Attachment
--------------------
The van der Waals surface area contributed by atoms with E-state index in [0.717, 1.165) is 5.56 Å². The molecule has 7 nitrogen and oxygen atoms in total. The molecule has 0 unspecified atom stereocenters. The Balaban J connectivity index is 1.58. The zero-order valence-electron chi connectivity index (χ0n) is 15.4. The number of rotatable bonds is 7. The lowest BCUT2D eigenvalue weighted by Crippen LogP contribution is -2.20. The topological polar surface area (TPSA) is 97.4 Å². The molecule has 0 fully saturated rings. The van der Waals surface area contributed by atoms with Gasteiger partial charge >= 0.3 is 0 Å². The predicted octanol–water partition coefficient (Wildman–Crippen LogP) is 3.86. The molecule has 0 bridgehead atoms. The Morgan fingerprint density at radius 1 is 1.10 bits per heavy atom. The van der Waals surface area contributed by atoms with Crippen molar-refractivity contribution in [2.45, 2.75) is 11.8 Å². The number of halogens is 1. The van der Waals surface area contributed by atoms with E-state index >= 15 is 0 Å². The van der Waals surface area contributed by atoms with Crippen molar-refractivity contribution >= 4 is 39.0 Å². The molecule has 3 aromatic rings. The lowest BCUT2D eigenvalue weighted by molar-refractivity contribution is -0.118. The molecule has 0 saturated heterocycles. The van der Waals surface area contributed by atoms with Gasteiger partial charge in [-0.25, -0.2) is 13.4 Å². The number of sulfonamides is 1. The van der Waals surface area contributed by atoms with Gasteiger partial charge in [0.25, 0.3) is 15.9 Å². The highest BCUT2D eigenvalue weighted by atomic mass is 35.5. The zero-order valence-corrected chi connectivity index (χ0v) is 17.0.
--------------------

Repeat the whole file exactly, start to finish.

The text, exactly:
The van der Waals surface area contributed by atoms with E-state index in [0.717, 1.165) is 5.56 Å². The molecule has 7 nitrogen and oxygen atoms in total. The molecule has 0 unspecified atom stereocenters. The Balaban J connectivity index is 1.58. The zero-order valence-electron chi connectivity index (χ0n) is 15.4. The number of rotatable bonds is 7. The lowest BCUT2D eigenvalue weighted by Crippen LogP contribution is -2.20. The topological polar surface area (TPSA) is 97.4 Å². The molecule has 0 fully saturated rings. The van der Waals surface area contributed by atoms with Gasteiger partial charge >= 0.3 is 0 Å². The predicted octanol–water partition coefficient (Wildman–Crippen LogP) is 3.86. The molecule has 0 bridgehead atoms. The Morgan fingerprint density at radius 1 is 1.10 bits per heavy atom. The van der Waals surface area contributed by atoms with Crippen molar-refractivity contribution in [2.45, 2.75) is 11.8 Å². The number of halogens is 1. The van der Waals surface area contributed by atoms with E-state index >= 15 is 0 Å². The van der Waals surface area contributed by atoms with Crippen molar-refractivity contribution >= 4 is 39.0 Å². The molecule has 3 aromatic rings. The lowest BCUT2D eigenvalue weighted by molar-refractivity contribution is -0.118. The molecule has 0 saturated heterocycles. The van der Waals surface area contributed by atoms with Gasteiger partial charge in [-0.25, -0.2) is 13.4 Å². The number of sulfonamides is 1. The van der Waals surface area contributed by atoms with Gasteiger partial charge in [0.25, 0.3) is 15.9 Å². The highest BCUT2D eigenvalue weighted by atomic mass is 35.5. The zero-order valence-corrected chi connectivity index (χ0v) is 17.0.